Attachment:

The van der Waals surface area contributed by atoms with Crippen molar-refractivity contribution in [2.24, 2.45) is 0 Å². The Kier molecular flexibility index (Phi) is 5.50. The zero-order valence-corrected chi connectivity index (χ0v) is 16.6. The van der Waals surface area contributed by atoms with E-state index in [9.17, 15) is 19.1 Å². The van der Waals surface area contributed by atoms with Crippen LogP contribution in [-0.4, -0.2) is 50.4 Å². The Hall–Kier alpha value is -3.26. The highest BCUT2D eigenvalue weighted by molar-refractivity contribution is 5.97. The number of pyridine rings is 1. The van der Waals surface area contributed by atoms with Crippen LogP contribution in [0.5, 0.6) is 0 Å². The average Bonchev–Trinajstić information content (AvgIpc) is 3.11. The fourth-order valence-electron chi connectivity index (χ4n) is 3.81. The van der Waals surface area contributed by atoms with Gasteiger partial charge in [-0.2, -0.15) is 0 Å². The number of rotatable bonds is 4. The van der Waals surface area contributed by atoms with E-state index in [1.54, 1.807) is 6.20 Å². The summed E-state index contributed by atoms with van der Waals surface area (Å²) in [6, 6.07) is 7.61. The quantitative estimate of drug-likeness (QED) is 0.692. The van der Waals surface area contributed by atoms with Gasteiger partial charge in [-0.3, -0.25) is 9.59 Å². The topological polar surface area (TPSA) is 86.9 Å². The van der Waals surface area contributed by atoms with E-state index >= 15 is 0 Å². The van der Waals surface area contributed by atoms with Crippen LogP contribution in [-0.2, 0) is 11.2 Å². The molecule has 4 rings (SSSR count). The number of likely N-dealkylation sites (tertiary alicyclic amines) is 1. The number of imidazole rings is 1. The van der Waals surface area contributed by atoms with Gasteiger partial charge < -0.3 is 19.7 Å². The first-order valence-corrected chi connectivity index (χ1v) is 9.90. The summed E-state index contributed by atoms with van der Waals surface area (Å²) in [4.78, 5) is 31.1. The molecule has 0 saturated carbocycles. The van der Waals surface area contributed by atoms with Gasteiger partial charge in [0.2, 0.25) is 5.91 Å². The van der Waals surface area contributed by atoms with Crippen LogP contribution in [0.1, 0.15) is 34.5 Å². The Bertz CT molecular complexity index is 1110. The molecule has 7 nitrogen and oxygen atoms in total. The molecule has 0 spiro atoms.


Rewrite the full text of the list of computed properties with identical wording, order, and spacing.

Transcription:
The van der Waals surface area contributed by atoms with Crippen molar-refractivity contribution in [2.24, 2.45) is 0 Å². The Kier molecular flexibility index (Phi) is 5.50. The zero-order valence-corrected chi connectivity index (χ0v) is 16.6. The van der Waals surface area contributed by atoms with E-state index in [9.17, 15) is 19.1 Å². The van der Waals surface area contributed by atoms with Crippen LogP contribution in [-0.4, -0.2) is 50.4 Å². The Hall–Kier alpha value is -3.26. The highest BCUT2D eigenvalue weighted by molar-refractivity contribution is 5.97. The number of pyridine rings is 1. The van der Waals surface area contributed by atoms with Crippen LogP contribution in [0.5, 0.6) is 0 Å². The average Bonchev–Trinajstić information content (AvgIpc) is 3.11. The fourth-order valence-electron chi connectivity index (χ4n) is 3.81. The van der Waals surface area contributed by atoms with Gasteiger partial charge in [-0.2, -0.15) is 0 Å². The number of rotatable bonds is 4. The van der Waals surface area contributed by atoms with E-state index in [1.54, 1.807) is 6.20 Å². The summed E-state index contributed by atoms with van der Waals surface area (Å²) in [6, 6.07) is 7.61. The quantitative estimate of drug-likeness (QED) is 0.692. The van der Waals surface area contributed by atoms with Gasteiger partial charge in [-0.3, -0.25) is 9.59 Å². The topological polar surface area (TPSA) is 86.9 Å². The van der Waals surface area contributed by atoms with E-state index >= 15 is 0 Å². The van der Waals surface area contributed by atoms with Crippen LogP contribution in [-0.2, 0) is 11.2 Å². The molecule has 4 rings (SSSR count). The number of likely N-dealkylation sites (tertiary alicyclic amines) is 1. The number of imidazole rings is 1. The van der Waals surface area contributed by atoms with Gasteiger partial charge < -0.3 is 19.7 Å². The first-order valence-corrected chi connectivity index (χ1v) is 9.90. The summed E-state index contributed by atoms with van der Waals surface area (Å²) in [4.78, 5) is 31.1. The molecule has 0 saturated carbocycles. The van der Waals surface area contributed by atoms with Gasteiger partial charge in [0.2, 0.25) is 5.91 Å². The van der Waals surface area contributed by atoms with Crippen LogP contribution in [0.1, 0.15) is 34.5 Å². The Bertz CT molecular complexity index is 1110. The molecule has 7 nitrogen and oxygen atoms in total. The molecule has 0 spiro atoms.